4. Reversible Self-Actuated Thermo-Responsive Pore Membrane.

    PubMed

    Park, Younggeun; Gutierrez, Maria Paz; Lee, Luke P

    2016-12-19

    Smart membranes, which can selectively control the transfer of light, air, humidity and temperature, are important to achieve indoor climate regulation. Even though reversible self-actuation of smart membranes is desirable in large-scale, reversible self-regulation remains challenging. Specifically, reversible 100% opening/closing of pore actuation showing accurate responsiveness, reproducibility and structural flexibility, including uniform structure assembly, is currently very difficult. Here, we report a reversible, thermo-responsive self-activated pore membrane that achieves opening and closing of pores. The reversible, self-actuated thermo-responsive pore membrane was fabricated with hybrid materials of poly (N-isopropylacrylamide), (PNIPAM) within polytetrafluoroethylene (PTFE) to form a multi-dimensional pore array. Using Multiphysics simulation of heat transfer and structural mechanics based on finite element analysis, we demonstrated that pore opening and closing dynamics can be self-activated at environmentally relevant temperatures. Temperature cycle characterizations of the pore structure revealed 100% opening ratio at T = 40 °C and 0% opening ratio at T = 20 °C. The flexibility of the membrane showed an accurate temperature-responsive function at a maximum bending angle of 45°. Addressing the importance of self-regulation, this reversible self-actuated thermo-responsive pore membrane will advance the development of future large-scale smart membranes needed for sustainable indoor climate control.

  5. Piezo1 ion channel pore properties are dictated by C-terminal region

    NASA Astrophysics Data System (ADS)

    Coste, Bertrand; Murthy, Swetha E.; Mathur, Jayanti; Schmidt, Manuela; Mechioukhi, Yasmine; Delmas, Patrick; Patapoutian, Ardem

    2015-05-01

    Piezo1 and Piezo2 encode mechanically activated cation channels that function as mechanotransducers involved in vascular system development and touch sensing, respectively. Structural features of Piezos remain unknown. Mouse Piezo1 is bioinformatically predicted to have 30-40 transmembrane (TM) domains. Here, we find that nine of the putative inter-transmembrane regions are accessible from the extracellular side. We use chimeras between mPiezo1 and dPiezo to show that ion-permeation properties are conferred by C-terminal region. We further identify a glutamate residue within a conserved region adjacent to the last two putative TM domains of the protein, that when mutated, affects unitary conductance and ion selectivity, and modulates pore block. We propose that this amino acid is either in the pore or closely associates with the pore. Our results describe important structural motifs of this channel family and lay the groundwork for a mechanistic understanding of how Piezos are mechanically gated and conduct ions.

  6. HIV-1 uses dynamic capsid pores to import nucleotides and fuel encapsidated DNA synthesis

    PubMed Central

    Jacques, David A.; McEwan, William A.; Hilditch, Laura; Price, Amanda J.; Towers, Greg J.; James, Leo C.

    2016-01-01

    During the early stages of infection, the HIV-1 capsid protects viral components from cytosolic sensors, such as cGAS, and nucleases, such as TREX, while allowing access to nucleotides for efficient reverse transcription1. Here we show that each capsid hexamer has a size-selective pore bounded by a ring of six arginine residues and a ‘molecular iris’ formed by the N-terminal β-hairpin. The arginine ring creates a strongly positively charged channel that recruits the four nucleotides with on-rates that near diffusion limits. Progressive removal of pore arginines results in a dose-dependent and concomitant decrease in nucleotide affinity, reverse transcription and infectivity. This positively charged channel is universally conserved in lentiviral capsids despite the fact that it is strongly destabilising without nucleotides to counteract charge repulsion. We also describe a channel inhibitor, hexacarboxybenzene, which competes for nucleotide binding and efficiently blocks encapsidated reverse transcription demonstrating the tractability of the pore as a novel drug target. PMID:27509857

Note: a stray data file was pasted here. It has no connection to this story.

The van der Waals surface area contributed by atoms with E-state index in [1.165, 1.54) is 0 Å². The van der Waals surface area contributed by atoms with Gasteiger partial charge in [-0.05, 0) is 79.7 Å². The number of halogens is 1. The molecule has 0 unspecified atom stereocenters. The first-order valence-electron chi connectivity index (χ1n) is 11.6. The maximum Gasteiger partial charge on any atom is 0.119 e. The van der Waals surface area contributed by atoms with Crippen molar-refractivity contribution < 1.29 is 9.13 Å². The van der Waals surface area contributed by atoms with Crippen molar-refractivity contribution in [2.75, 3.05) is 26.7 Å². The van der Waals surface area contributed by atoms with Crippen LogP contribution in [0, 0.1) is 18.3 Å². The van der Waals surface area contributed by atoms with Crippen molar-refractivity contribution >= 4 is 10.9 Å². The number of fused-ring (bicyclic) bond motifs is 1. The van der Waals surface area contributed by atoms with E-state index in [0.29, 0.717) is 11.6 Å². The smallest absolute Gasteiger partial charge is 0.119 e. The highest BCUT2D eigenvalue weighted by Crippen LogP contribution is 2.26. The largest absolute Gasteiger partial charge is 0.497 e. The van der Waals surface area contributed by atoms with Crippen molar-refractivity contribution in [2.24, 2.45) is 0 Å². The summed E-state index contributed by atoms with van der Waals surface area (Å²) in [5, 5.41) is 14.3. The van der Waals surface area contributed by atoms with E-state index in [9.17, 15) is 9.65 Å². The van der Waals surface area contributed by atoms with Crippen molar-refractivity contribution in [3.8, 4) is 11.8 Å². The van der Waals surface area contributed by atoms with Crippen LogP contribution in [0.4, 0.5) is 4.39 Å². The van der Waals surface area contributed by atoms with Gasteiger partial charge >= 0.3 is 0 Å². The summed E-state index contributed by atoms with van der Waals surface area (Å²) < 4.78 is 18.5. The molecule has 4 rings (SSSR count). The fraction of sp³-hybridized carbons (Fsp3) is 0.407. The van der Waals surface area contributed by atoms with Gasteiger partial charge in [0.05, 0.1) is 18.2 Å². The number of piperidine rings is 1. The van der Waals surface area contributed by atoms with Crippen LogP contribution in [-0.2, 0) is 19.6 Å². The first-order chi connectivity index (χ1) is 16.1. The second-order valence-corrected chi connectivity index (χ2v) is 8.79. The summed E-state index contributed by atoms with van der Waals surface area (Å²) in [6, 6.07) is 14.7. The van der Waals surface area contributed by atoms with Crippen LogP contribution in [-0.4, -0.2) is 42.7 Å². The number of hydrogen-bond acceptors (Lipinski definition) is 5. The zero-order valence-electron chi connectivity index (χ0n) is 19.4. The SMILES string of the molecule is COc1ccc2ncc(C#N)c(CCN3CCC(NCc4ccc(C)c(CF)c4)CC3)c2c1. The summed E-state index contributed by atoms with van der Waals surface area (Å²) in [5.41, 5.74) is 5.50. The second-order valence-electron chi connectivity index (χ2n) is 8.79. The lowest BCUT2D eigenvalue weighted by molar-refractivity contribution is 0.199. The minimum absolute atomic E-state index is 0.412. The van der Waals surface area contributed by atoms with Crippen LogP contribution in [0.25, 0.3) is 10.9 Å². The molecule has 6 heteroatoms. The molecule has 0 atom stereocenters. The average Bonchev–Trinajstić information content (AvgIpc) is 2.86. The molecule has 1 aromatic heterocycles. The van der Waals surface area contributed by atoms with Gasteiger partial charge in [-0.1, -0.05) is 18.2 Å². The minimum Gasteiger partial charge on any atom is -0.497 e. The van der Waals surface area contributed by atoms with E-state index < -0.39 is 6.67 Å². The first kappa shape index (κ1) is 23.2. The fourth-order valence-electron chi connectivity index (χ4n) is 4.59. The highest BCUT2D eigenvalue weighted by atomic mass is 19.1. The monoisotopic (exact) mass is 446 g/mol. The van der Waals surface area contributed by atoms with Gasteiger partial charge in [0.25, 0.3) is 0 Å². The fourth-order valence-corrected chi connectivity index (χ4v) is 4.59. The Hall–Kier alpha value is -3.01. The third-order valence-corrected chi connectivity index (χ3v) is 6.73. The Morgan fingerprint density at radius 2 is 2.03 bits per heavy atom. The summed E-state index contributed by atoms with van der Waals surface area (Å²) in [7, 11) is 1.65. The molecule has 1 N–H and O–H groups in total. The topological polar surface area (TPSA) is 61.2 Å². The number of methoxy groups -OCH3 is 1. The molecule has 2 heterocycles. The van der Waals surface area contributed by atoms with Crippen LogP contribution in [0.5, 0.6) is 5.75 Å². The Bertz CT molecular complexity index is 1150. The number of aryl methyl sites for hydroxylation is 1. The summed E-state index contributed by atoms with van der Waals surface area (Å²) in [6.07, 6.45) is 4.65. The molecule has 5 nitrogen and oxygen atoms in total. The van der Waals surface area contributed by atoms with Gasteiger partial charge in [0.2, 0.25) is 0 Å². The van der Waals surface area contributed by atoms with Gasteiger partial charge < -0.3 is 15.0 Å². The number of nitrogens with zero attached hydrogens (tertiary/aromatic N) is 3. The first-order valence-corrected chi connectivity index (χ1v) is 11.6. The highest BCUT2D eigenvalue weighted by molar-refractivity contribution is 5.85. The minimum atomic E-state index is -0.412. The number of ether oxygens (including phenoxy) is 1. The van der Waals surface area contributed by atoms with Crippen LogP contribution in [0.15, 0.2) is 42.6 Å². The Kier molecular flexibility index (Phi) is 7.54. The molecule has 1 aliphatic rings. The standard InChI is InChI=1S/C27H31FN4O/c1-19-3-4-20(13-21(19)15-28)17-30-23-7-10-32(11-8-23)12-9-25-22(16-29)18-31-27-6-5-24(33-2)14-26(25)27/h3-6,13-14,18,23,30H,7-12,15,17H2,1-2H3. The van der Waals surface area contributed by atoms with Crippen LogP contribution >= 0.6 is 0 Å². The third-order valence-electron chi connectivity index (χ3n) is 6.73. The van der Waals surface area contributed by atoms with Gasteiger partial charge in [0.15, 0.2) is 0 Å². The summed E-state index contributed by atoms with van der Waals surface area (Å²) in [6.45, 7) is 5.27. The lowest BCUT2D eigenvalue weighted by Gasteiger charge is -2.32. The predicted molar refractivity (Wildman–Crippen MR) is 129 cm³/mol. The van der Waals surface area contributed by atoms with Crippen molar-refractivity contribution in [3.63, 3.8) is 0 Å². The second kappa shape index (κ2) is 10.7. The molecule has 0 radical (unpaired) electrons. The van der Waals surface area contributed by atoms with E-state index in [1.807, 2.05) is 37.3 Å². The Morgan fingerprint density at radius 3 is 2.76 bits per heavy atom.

7. Effect of pore pressure on damage accumulation in salt

    SciTech Connect

    PFEIFLE,T.W.; HURTADO,L. DIANE

    2000-06-12

    Laboratory data acquired from two multistage, triaxial compression creep experiments are presented for bedded salt. The experiments were conducted to study the effect of pore pressure changes on the accumulation of damage (dilatant volumetric strain). The first experiment comprised five constant total stress tests in which the internal pore pressure was incremented during successive stages, while the externally applied axial and radial stresses were maintained constant. The second experiment comprised three constant effective stress tests in which the pore pressure and the externally applied axial and radial stresses were increased in equal increments in successive stages. Volumetric strain rates were determined both before and after the pore pressure changes were made in all tests. The data suggest pore pressure changes made during the constant total stress tests have a greater effect on salt dilation than do changes made during the constant effective stress tests.

  8. Optimal conditions for opening of membrane pore by amphiphilic peptides

    NASA Astrophysics Data System (ADS)

    Kabelka, Ivo; Vácha, Robert

    2015-12-01